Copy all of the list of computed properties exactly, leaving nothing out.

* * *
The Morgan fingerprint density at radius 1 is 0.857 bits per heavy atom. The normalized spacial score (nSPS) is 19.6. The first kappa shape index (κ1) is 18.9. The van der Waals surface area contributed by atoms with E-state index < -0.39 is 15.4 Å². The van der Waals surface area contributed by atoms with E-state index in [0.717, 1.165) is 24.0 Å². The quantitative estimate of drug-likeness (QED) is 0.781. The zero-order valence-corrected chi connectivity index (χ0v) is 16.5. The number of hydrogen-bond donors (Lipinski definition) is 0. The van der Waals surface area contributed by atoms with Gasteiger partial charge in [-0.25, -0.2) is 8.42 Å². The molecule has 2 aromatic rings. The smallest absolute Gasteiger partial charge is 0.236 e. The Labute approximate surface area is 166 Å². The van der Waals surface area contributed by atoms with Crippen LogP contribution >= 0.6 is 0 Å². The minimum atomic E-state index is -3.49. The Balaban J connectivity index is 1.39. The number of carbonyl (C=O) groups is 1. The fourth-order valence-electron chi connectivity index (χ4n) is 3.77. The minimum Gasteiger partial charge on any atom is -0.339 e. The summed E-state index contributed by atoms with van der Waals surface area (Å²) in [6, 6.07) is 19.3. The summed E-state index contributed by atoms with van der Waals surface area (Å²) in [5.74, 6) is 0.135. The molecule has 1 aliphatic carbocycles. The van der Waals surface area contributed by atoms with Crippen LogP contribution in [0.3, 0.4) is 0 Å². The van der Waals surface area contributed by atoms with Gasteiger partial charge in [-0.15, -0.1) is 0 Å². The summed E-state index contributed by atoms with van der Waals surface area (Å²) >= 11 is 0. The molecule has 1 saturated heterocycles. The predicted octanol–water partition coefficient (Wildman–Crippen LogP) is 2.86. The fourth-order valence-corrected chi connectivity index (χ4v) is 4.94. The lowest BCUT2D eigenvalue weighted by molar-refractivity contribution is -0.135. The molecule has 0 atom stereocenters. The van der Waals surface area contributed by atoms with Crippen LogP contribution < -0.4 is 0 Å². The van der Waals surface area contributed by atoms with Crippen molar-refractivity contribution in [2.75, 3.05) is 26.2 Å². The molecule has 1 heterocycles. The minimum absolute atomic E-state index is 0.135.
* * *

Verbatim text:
The Morgan fingerprint density at radius 1 is 0.857 bits per heavy atom. The normalized spacial score (nSPS) is 19.6. The first kappa shape index (κ1) is 18.9. The van der Waals surface area contributed by atoms with E-state index < -0.39 is 15.4 Å². The van der Waals surface area contributed by atoms with E-state index in [0.717, 1.165) is 24.0 Å². The quantitative estimate of drug-likeness (QED) is 0.781. The zero-order valence-corrected chi connectivity index (χ0v) is 16.5. The number of hydrogen-bond donors (Lipinski definition) is 0. The van der Waals surface area contributed by atoms with Gasteiger partial charge in [-0.25, -0.2) is 8.42 Å². The molecule has 2 aromatic rings. The smallest absolute Gasteiger partial charge is 0.236 e. The Labute approximate surface area is 166 Å². The van der Waals surface area contributed by atoms with Crippen LogP contribution >= 0.6 is 0 Å². The minimum atomic E-state index is -3.49. The Balaban J connectivity index is 1.39. The number of carbonyl (C=O) groups is 1. The fourth-order valence-electron chi connectivity index (χ4n) is 3.77. The minimum Gasteiger partial charge on any atom is -0.339 e. The summed E-state index contributed by atoms with van der Waals surface area (Å²) in [6, 6.07) is 19.3. The summed E-state index contributed by atoms with van der Waals surface area (Å²) in [5.74, 6) is 0.135. The molecule has 1 aliphatic carbocycles. The van der Waals surface area contributed by atoms with Crippen LogP contribution in [0.3, 0.4) is 0 Å². The van der Waals surface area contributed by atoms with Gasteiger partial charge in [-0.15, -0.1) is 0 Å². The summed E-state index contributed by atoms with van der Waals surface area (Å²) >= 11 is 0. The molecule has 1 saturated heterocycles. The predicted octanol–water partition coefficient (Wildman–Crippen LogP) is 2.86. The fourth-order valence-corrected chi connectivity index (χ4v) is 4.94. The lowest BCUT2D eigenvalue weighted by molar-refractivity contribution is -0.135. The molecule has 0 atom stereocenters. The van der Waals surface area contributed by atoms with Crippen LogP contribution < -0.4 is 0 Å². The van der Waals surface area contributed by atoms with Crippen molar-refractivity contribution in [2.75, 3.05) is 26.2 Å². The molecule has 1 heterocycles. The minimum absolute atomic E-state index is 0.135.